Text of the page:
Saturday, October 12, 2013

Saturday Sayings: Are You Right?




Isn't this so true?  A few years ago I heard a math teacher tell about the day she asked a mathematician about his solution, and he immediately began erasing it.  This young man, and many other children, have been trained by adults to believe they must be wrong if they are ever questioned.  I wonder if some children have no real clue as to whether they are correct or not.  No questions = I'm right.  Questions = I'm wrong.  What a disservice to our young thinkers.  We need to ask more questions.

I love how this thought translates into other subject areas as well.  Several years ago during my Reading Recovery training, I learned how important it is to question readers, especially when they're right.  The question, "Are you right?" makes them analyze their attempts, their thinking, and their strategies, and for many of them, "yes" is an uncomfortable answer to give.  Further asking, "How do you know?" takes the process another important step.  It trains them to know when their attempts are right and why they're right, hopefully increasing the odds of more good strategy work in the future.  After a while, this uncomfortable interaction becomes something they can do with more ease, and the validation of knowing they're right and why, builds confidence so that the next time an adult questions their work, they won't be tempted to break out the eraser.


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16 comments:

  1. It's true of adults too. My principal (this is his second year at my campus) asks questions of us all the time. Even if our answer may be "right". It used to cause me to second guess myself but now I see it as an opportunity to deepen the "right" answer. Good post!

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    1. Leigh Anne, you make a great point. As adults, we're definitely the same way.

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  2. I am so glad you brought this up, Tammy. My little guys seem to be so unsure of themselves and when I question them, they will immediately abandon their answer. I try to teach them to have confidence in their thinking and use their words to explain it- just because I question you, doesn't mean you are wrong. Poor things get the deer in the headlights look sometimes. I want them to think it through and be confident!
    Lori
    Conversations in Literacy

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    1. Lori, I know the deer in the headlights look all too well. Confidence is a great bi-product of all our questions.

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  3. SO true I crack up when my kids quickly change their answers even when I just say why? how come? or how do you know? I like to make them "back up" their knowledge.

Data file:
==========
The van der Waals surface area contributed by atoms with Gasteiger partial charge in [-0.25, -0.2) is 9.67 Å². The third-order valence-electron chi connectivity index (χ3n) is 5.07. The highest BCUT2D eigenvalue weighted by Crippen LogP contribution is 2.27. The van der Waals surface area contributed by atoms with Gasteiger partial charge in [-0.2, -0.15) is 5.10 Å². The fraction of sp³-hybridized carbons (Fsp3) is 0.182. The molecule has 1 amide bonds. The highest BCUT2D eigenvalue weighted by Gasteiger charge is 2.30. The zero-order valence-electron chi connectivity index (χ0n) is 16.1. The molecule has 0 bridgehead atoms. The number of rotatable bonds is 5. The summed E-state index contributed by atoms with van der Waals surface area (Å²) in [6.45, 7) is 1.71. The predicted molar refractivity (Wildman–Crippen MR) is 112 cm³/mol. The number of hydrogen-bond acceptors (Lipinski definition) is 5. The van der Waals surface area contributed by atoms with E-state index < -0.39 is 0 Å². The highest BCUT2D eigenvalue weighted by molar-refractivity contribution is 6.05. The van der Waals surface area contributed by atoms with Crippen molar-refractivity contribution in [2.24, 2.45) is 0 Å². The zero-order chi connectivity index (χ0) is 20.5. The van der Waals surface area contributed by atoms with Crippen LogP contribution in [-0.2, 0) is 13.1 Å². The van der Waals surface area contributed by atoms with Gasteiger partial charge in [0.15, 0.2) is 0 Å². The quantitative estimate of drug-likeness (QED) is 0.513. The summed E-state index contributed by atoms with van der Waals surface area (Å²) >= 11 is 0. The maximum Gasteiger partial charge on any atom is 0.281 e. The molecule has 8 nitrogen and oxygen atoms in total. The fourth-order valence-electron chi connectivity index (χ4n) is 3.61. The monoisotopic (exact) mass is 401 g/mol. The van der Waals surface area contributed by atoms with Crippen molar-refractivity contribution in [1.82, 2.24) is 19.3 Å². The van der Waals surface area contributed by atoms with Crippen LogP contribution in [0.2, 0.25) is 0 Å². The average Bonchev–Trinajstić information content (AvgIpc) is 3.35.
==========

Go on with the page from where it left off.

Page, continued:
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    1. Tammy, I hear ya. Backing up their knowledge is so important.

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  4. When I ask, "How do you know?" - I often get a look that resembles somebody wanting to erase their answer - so I'm quick to add, "I think you are right, but why do you think that?" Good point!

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    1. Sara, hopefully our kids will become accustomed to all the many times we ask, "How do you know" so that we'll get fewer looks. :)

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  5. Thanks for the great reminder! Asking these types of questions breaks down the idea that there is a "secret code" but it also underlines the importance of providing evidence and communicating your thinking!

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    1. Amy, communicating their thoughts and providing evidence are sure important, so we'll keep asking the questions. :)

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  6. I see this with my kiddos when we talk about ethics as well. They will make an argument and I play devil's advocate and question it, so their argument just changes. After a while though, they start to get it and will just start backing up that argument better! :)

    NotJustChild'sPlay

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    1. Miss Trayers, I can totally see them just getting used to the questions after a while. It takes practice, huh? :)

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  7. So true, Tammy. I often have to say, "Stop! Don't erase! Just answer my question." :-) I'm working on asking them more about their thinking more often...then I love to say, "Say it like you mean it!" when they are right but uncertain...

    Crystal
    Teaching Little Miracles

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    1. Crystal, I like "Say it like you mean it!"

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  8. Haha! Yup, I could have written all the comments above. The same things happen with my kids too:). Also, when I ask someone a question who's just sitting there they look shocked and always say, "But I didn't have my hand up!"
    Barbara @
    Grade ONEderful
    Ruby Slippers Blog Designs

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    1. Barb, yep I've heard that one too! :)

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